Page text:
Budapest, Hungary – “It was with a deep sense of pride, as well as some sadness, that I informed President Trump and [Hungarian] Foreign Minister Szijjarto that I will be stepping down, “ announced David Cornstein, the current US ambassador to Hungary, last week.
The statement published on the website of the US Embassy did not provide a reason for his departure.
A former businessman with no prior diplomatic experience, Cornstein was the ninth US Ambassador to Hungary appointed since the fall of communism in the Central European country.
Coming to Budapest, Cornstein’s main task at hand was to protect Central European University (CEU), an American institution founded by billionaire George Soros, from being kicked out of the country.
CEU’s struggle to stay in Budapest began when the Hungarian government introduced legislation which would make it impossible for CEU to issue academic degrees in Hungary.
After meeting with Hungarian Prime Minister Viktor Orban in September 2018, Cornstein victoriously announced that he managed to strike a deal that would keep CEU in Hungary.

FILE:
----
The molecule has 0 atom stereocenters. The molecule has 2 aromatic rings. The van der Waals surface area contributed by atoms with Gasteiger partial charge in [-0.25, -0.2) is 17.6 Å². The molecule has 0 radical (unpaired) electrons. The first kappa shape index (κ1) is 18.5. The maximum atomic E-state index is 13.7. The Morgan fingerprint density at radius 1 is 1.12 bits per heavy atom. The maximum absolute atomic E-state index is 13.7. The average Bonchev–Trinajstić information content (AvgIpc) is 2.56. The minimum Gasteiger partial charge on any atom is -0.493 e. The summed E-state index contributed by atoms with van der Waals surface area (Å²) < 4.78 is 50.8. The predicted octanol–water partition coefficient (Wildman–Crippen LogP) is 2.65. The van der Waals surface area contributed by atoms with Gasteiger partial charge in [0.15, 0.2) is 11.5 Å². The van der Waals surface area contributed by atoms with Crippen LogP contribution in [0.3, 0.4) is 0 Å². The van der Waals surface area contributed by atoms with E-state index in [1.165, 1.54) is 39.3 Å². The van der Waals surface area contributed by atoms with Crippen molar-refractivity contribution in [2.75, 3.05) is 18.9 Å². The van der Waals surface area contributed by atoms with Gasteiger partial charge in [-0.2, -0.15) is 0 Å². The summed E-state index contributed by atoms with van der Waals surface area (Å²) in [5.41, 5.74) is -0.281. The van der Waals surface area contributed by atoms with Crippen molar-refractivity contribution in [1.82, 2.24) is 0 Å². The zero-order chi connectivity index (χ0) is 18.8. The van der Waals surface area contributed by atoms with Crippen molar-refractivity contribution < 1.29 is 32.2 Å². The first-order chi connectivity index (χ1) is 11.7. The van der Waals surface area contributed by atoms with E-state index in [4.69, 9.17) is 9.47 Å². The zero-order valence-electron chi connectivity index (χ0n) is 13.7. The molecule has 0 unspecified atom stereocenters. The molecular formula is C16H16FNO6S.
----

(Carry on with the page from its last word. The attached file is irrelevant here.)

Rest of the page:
With Donald Trump elected as president of the United States, Washington reconsidered some of its foreign policy relationships and priorities.
Breaking with the tradition of isolating autocratic leaders followed by Trump’s predecessors George W. Bush and Barack Obama, Trump began engaging with Orban.
According to CNN, Cornstein, a close friend of Donald Trump, “was instrumental in arranging a meeting between Orban and Trump in May 2019”, hailed as a significant diplomatic achievement by Hungarian authorities after years of being snubbed by the White House.
Yet cozying up to Orban was all but successful. The Prime Minister of Hungary, who has long scapegoated Hungarian-born CEU founder George Soros as his bête-noire, defied the wishes of Washington, which resulted in the Central European University being forced out of Budapest.
In his leaving statement, David Cornstein, whose lavishing praise of Orban and controversial policy statements have drawn numerous controversies throughout his tenure as US ambassador to Hungary, said that he is proud of “how much we have accomplished together in strengthening our countries’ bonds as allies.”
But with CEU gone, and the many American students and teachers with it, Cornstein’s legacy is likely to be the exact opposite.